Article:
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March 6, 2003     The Tuskegee News
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March 6, 2003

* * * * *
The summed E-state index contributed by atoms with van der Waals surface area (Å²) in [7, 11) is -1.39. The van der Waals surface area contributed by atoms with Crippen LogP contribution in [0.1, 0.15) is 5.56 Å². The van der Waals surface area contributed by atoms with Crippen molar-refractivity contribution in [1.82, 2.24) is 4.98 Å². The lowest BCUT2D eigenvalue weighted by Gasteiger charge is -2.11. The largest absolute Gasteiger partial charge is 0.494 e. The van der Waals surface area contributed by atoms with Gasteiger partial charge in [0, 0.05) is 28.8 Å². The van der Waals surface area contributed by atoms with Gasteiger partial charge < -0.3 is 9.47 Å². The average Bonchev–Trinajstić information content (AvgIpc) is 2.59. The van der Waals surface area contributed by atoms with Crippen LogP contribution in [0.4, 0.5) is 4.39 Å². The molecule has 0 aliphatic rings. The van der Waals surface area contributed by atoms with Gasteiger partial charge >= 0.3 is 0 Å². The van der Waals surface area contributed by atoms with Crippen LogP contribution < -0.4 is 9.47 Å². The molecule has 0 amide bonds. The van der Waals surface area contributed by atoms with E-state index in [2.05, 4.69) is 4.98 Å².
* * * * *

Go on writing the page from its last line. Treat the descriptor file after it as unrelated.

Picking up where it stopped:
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Page A-2, The Tuskegee News,, March 6, 2003 'Ms. Senior Macon' Pageant Sunday Mrs. Johnnie Mae Bailey and Mrs. Lee Vania Williams will compete Sunday, March 9, in the "Ms. Senior Macon County" contest. The event will be at Central Alabama Veteran's Health Care (CAVHCS) campus in Tuskegee, Building 90, at 3:30 p.m. The local winner will par- Bailey ticipate later this year in "Ms. Senior Alabama" competition. The pageant is sponsored by the Retired Senior Volunteer Program (RSVP). Mrs. Johnnie Mac Bailey, the youngest of 14 c~dren was bern and raised in Russell County on a farm where she helped raise farm animals and live stock. She moved to Tuskegee in 1966 and mar- ried Sidney Lester Bailey Sr. in 1971. Mrs. Bailey is also a proud mother of 10 children (six living), 20 grandkids and 12 great grand- kids. Mrs. Bailey retired from the Veteran's Administration (VANC) as a cook, and is now living out her GOLDEN YEARS as a house- wife, grandmother, and part-time business owner. She is also a member 0fthe Deaconess Board of Mt. Olive Missionary Baptist Church, and a Missionary worker. Her past accomplishments include, but are not limited to: Order of the Eastern Star (Tuskegee's Pride Chapter), and a helping hand to anyone in need by donating clothes to friends. Come out and show your support for Tuskegee's own Senior for the year 2003, Mrs. Johnnie Mae Bailey. She's a woman who can make your spirits soar. Mrs. Lee Vania Williams is a widow with one child and three grandchildren. She's a member of Williams Washington Chapel A.M.E. Church involved with: the Widows Ministry; President, Board of Religious Education; Women's Ministry; Pastor's Aide Board, Pastor's Assistant; and member of the Gospel Choir. Mrs. Williams received GED, received Certificate in Early Childhood Development from Malcolm-Harlem College, New York, N.Y. and has had special training in General Office, Bible Study, Nutrition and Nurse's Aid. She has worked with children and the elderly. Her special interest and hobbies are preach- ing, singing gospel songs, helping others, teaching young children, sewing, drawing, arts and crafts, cooking and reading. She describes life since reaching the age of 60 as decreased physical stamina and increased wisdom and courage; continued love and service to God, family and communi- ty. Mary L. Harris is Pageant Coordinator and Mrs. Florence P. Tyner is Director, RSVP. TU to celebrate Tuskegee women thrOugh several March programs TU News Bureau Tuskegee University is "Celebrating Tuskegee Women" with observances that honor women who broke barriers and sur- passed obstacles to prove to generations that women can not only lead, but can change the world. One of those catalysts of change was Bess Bolden Walcott, a true Tuskegee legend. "Bess Bolden Walcott is known for her public service through the American Red Cross," said Connie Cook, executive secre- tary of the Alabama Women's Hall of Fame in Marion. "She was the first Black female to serve as a Red Cross Acting Field Director. This wa's during the World War II era. Mrs. made the impossible possible for military women and pilots today. On behalf of women everywhere, I salute them for their hard work and dedication," she said. Capt. Carter hopes the women's history observances remain on Tuskegee's calen- dar. "Rarely," she said, "do you get the opportunity to honor the greatness of women who live in your own community until it is too late." The National Park Service will sponsor a - 3 p.m. March 31 visit by Dr. Gwen Patton, a civil rights activist who graduated from Tuskegee and served as the University's first student government association pres- ident. Patton's presentation will be in the Carver Museum. "Celebrating Tuskegee Women" is an out- Walcott is~xemembered for the significant- growth of- a literary endeavor, begun, by role~l~,i~layed~ir~ conaerviz~g ,the, unique three Tuskegee women who areprominent in their own right. Dr. Vivian L. Carter, assistant psychology and sociology professor, Dr. A. Caroline Gephard, assistant English professor, and Dr. Gwen Jones, retired professor of English, are co-authors of "Invisible Legacy: The Women of Tuskegee 1881- 1981." The book will be published by the University of Alabama Press in 2004. A number of opportunities for the trio to publicly share their research have resulted from the many hours of sifting through archives, turning the pages of dusty old books and picking the memories of living libraries. But the many speaking engagements and conferences simply don't compare, they say, to their successful effort to convince the Alabama Women's Hall of Fame to rec- ognize Walcott. "In the course of our research, we have uncovered an extraordinary number of firsts and the many achievements of Tuskegee women and have spoken across the state about what we've found," said Gephard. "Bess Bolden Walcott'S daughter heard us speak at the library here at Tuskegee and said, 'You really ought to look at the information about my mother in the archives.'" They did look, and what they found was astonishing. "Tuskegee women carry the name of Tuskegee to other areas--locally, nationally and internationally," Jones said. "Bess Bolden Walcott, for example, was elected National Vice President of the Women's International League for Peace and Freedom and spent some time in Liberia, Africa." For the women of the "Invisible Legacy" project, the Women's History Month obser- vances at Tuskegee and their forthcoming book are simply the start of something spectacular. "The accomplishments of Tuskegee women actually mirror the accomplish- ments of the men," said Vivian Carter. "Women should also share in being repre- sented and recognized in Tuskegee's histo- ry. "This book addresses the lack of visibility of these women and their accomplish- ments, but this is just the beginning of what we have planned. It's more," Vivian Carter said, "than just a book." historic legacy of Tuskegee Institute (now University)," Cook said: Walcott - who established Tuskegee's chapter of the Red Cross, chronicled the efforts .of the Tuskegee Airmen as a public relations specialist and was curator of the Dr. George Washington Carver Museum - will be inducted into the Alabama Women's Hall of Fame on March 6. Tuskegee University will host Walcott's family at a campus-wide celebration Monday, March 10, at 3 p.m. in the Kellogg Conference Center. Dr. Benjamin F. Payton, president of Tuskegee University, is "excited and proud" that Alabama will immortalize Walcott's "54-year career at Tuskegee and her legacy as ~in educator, a librarian, writer, editor, administrator, museum curator and humanitarian." Walcott, whose name is etched on a cam- pus street sign, is one of only two 2003 inductees into the Hall and is also the sec- ond Tuskegee woman to be inducted. In 1972, the Hall inducted Margaret Murray Washington who, while teaching at Tuskegee, founded the Mt. Meigs school for boys and an industrial school for girls. She was also married to Booker T. Washington, Tuskegee's founder and first president. Her namesake, Margaret Murray Washington Hall, is slated for refurbishing as part of Tuskegde's ongoing $60 Million Legacy Campaign. Walcott's celebration is a grand part of a month-long tribute to Tuskegee women that actually kicked off in late February with a visit by star athletes Alice Coachman Da.vis, the first Black woman to win Olympic gold, and Lula Hymes Glenn, a track and field champion. Also honored this month in a March 3 event sponsored by Tuskegee's Army and Air Force ROTC were: Mildred Hemmons Carter, the first Black woman in Alabama to be awarded a pilot's license, and Capt. A. Noel Campbell Mitchell, one of the nation's first Black female military officers. "Honoring. great Tuskegee women is needed as much as the very air we breathe," said Capt. Renita Carter, assis- tant professor of aerospace studies at Tuskegee. Capt. Carter, who only coinci- dently shares last names with Mildred H. Carter, said she was very pleased with the exchange and mentoring the two women were able to share with ROTC students. "Honoring Mrs. Carter and Capt. Mitchell was a privilege. These women Macon County Commission meeting Monday at Booker T. Washington Hi The Macon County Commission meeting will be held on Monday, March 10 at Booker T. Washington High School at 10 a.m. The reason for the change of the meeting place from the Macon County Courthouse is to give the students the opportunity to see how government works first hand... Charity Day at Victoryland Victoryland will have its Charity Day event on Tuesday, March 11. This special day is set aside to promote charities in this area. All the profits from the VictoryLand on this day, will be given to various char- ities that submit application to the MaconCounty Racing Commission. Please come visit us Tuesday for an evening out. The food is good and the enter- tainment is too. Plus, all the profits go back to the communities through charities such as the YMCA, the Red Cross and other worth causes in our area... Open House, Ribbon Cutting Set for Tuskegee Community Network Tuskegee Community Network (TCN/TV 6) will be having an Open House and Ribbon Cutting Ceremony Saturday, March 8 at the new location 1005 North Church Street at noon. Refreshments and enter- tainment. Please bring a wave and a smile "Camera's On'. contact person: Jimmy Johnson at 725-0066, Office at 727-0051. Tuskegee/Macon County YMCA Baseball Tuskegee Macon County YMCA Dixie Youth and American Legion Baseball regis- tration will run through March 21. We need children and teens ages 5 to 18 to register for baseball. All youth must register at the Tuskegee Macon County YMCA located in Abbott Park. For more information please call the Tuskegee Macon County YMCA 724-2187... als with knowledge Additionally, all second grade be observed as potential gifted using a gifted behavior checklist. For each student referred, gathered in the following three areas: 1. Aptitude 2. Characteristics 3. Performance The scores from the used are entered on a matrix where are assigned according to established ria. The total number of points determines if the student qualifies for services. For more information, please Fmmie S. Adams at (334) 7271600. make a referral, contact your child's Competitive Swimming in the Winter? In Tuskegee? Yes. Practices will be held on Tuesday Thursday evenings from 6:30-7:30 p.m. 8-10 on Saturday mornings. The will be at the Chappie James Tuskegee University on Tuesday Thursday evenings and The East YMCA Montgomery on Saturday Swimmers 7-18 must be able to swim length of the pool. Swimming is a sport that improves fitness and important life skills. Experienced will provide a structured environment swimming of all levels to improve. A way for summer league swimmers to pare for the coming summer Swimmers will be coached by Coach Synder and Coach Paul Mielke of Montgomery YMCA Barracudas. Coach Synder and Coach Mielke have than 40 years of coaching Swimmers will, be able to compete the winter season as a part of Montgomery YMCA Barracudas... Tuskegee-Macon County Head Start Slots Available The Tuskegee-Macon County Head slots are available for children age years old by Sept. 1, four-years-old and years old after Sept. 1. American D.C. Wolfe, South Macon, and Adams. For further information, please c tact: Family Services Department at 2116 or 724-2149... Gifted Student Program Explained Program Offered by Cancer Gifted students are those who perform at Women often say that one of the high levels in academic or creative fields parts of their cancer treatment was when compared to others of their age, expe- their hair. To help face hair loss and rience, or environment. These students side effects, the American Cancer reqttire services not ordinarily provided ,bye. offers-a~free the regular sChOol program. Students pos- Better. The session teachcfi sessing these abilities can be found in all populations, across all economic strata, and in all areas of human endeavor. A student may be referred by teachers, counselors, administrators, parents or guardians, peers, self, or any other individu- techniques and ways to enhance appearance and self-image during treatment. For more information register, call 1-800-ACS-2345... Ford briefed during White House State Rep. Johnny L. Ford of Tuskegee was invited to by President George W. Bush to a luncheon meeting at the White House for a briefing on critical national and internation- al issues this past weekend. "I learned a lot at the meeting with the President. Things that can make me better informed on matters of critical concern which effect our nation and the world," Ford said. "The more infol:med I am the better I can inform the citizens I serve, who are all concerned about the possibility of war, our national security, and of course the condition of the economy." Since his move to the Republican Party, Rep. Ford has been working much closer with Gov. Bob Riley and his cabinet on the state and international level, and has ed White House and Congressional with Senate Majority Leader Bill Senator Richard Shelby, Senator Sessions, Congressmen Mike Rc Artur Davis. "I will continue to meet and work~ Republican and Democratic leaders effort to attract resources for the represent in Alabama." Ford is also spoke to the President ing funding for the Tuskegee National Park Museum. He also sat at a table with State Gen. Colin Powell during the the White House. AL~,ua,~v~ IE~x::H~.;= B,.,m: Member FDIC ATM-24-ltour Ba~kin~ FXive-thru Bankin~ [;~]ual Hc~sin8 [~nder